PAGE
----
Well, it's crunch time. Depending on which mayoral candidate you follow or favour, this campaign's been an interesting six weeks or an endless three years. There's no reason to suspect the final 48 hours won't be frantic, especially with Friday evening's Rotary showdown.
Possibly even more than voting Saturday and staying awake for the results, the thing I'm looking forward to more than anything else is divorcing Facebook early Sunday morning. I used to think reality TV, the cult of celebrity and the quest for fame were the saddest manifestations of popular culture. I now understand the degree to which they pale compared to the time sink of Facebook. If it weren't more indicative of his digiphobia than choice, it would almost be a testament to councillor Thomson that he alone has steered clear.
On to business though. It's time to consider the mayoral race. Let's start with the easy part. I don't frequently find myself in agreement with former councillor Nick Davies but I share his sentiments expressed last week in Whistler's other paper: this is a two-horse race. Having worked in the inner circle of one of the other candidates and having found him wanting, I defer to Nick's dismissal of his faltered campaign.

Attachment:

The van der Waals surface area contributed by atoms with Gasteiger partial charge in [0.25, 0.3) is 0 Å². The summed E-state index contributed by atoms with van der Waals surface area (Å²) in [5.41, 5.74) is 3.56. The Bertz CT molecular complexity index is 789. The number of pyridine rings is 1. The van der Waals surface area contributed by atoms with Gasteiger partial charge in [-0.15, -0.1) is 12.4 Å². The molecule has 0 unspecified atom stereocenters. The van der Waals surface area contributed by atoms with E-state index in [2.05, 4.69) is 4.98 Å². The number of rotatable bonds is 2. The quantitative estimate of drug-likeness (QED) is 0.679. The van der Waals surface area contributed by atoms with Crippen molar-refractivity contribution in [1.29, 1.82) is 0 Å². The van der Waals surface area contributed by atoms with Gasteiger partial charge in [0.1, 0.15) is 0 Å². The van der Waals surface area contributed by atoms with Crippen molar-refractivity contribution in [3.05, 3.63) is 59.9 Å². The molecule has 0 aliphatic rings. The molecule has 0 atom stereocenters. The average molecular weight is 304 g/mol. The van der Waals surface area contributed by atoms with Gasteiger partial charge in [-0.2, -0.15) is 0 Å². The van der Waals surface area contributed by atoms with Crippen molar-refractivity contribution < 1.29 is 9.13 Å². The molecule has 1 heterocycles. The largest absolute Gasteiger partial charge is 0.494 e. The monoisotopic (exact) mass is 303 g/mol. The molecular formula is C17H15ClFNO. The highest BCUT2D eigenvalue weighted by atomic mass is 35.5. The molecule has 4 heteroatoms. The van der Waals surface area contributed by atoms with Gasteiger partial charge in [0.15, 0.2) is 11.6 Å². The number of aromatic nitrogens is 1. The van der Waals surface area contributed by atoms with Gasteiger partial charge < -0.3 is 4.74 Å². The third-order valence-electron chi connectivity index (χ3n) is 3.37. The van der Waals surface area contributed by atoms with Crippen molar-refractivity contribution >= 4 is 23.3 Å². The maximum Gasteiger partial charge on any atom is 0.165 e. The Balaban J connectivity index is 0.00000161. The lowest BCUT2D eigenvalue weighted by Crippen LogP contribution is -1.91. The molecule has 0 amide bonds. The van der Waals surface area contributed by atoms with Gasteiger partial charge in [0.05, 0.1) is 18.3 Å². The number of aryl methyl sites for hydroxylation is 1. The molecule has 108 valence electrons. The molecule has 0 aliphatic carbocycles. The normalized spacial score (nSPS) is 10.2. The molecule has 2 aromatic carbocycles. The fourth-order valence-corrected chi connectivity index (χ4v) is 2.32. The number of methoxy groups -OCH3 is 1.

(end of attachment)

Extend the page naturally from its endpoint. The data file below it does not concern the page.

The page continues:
I've been endorsing candidates since 1996. Had Bob Barnett started Pique earlier and brought me along from the beginning, I'd probably have done so in 1993. But we all have to start somewhere.
One thing has been constant since that first election: my unwavering support for Ken Melamed. Over the course of five elections, it's gone something like this.
"We need Ken Melamed on council. This time around, his input and understanding of the environmentally sensitive bits of Whistler is imperative. Many current Councillors, all developers and those who would spread a thin layer of asphalt from one end of the valley to the other, view Ken as a pain in the ass." Maxed Out, November 1996
"Three years ago, I thought we really needed Ken... on council. We still do. Ken will continue to bedevil the conscience of anyone who thinks they can slough their way through small points or bulldoze their way through the big issues." Maxed Out, November 1999
"I'd like to bring Ken Melamed along. Ken's like a compass. He unerringly points one direction. Even though a compass only points one direction, you can always determine your direction of travel whether you go that way or not. Ken's the hardest working person on council... still. He's not afraid to stand alone, face the scorn of his colleagues and wrath of those who might want to travel a more expedient direction. He's earned our support." Maxed Out, November 2002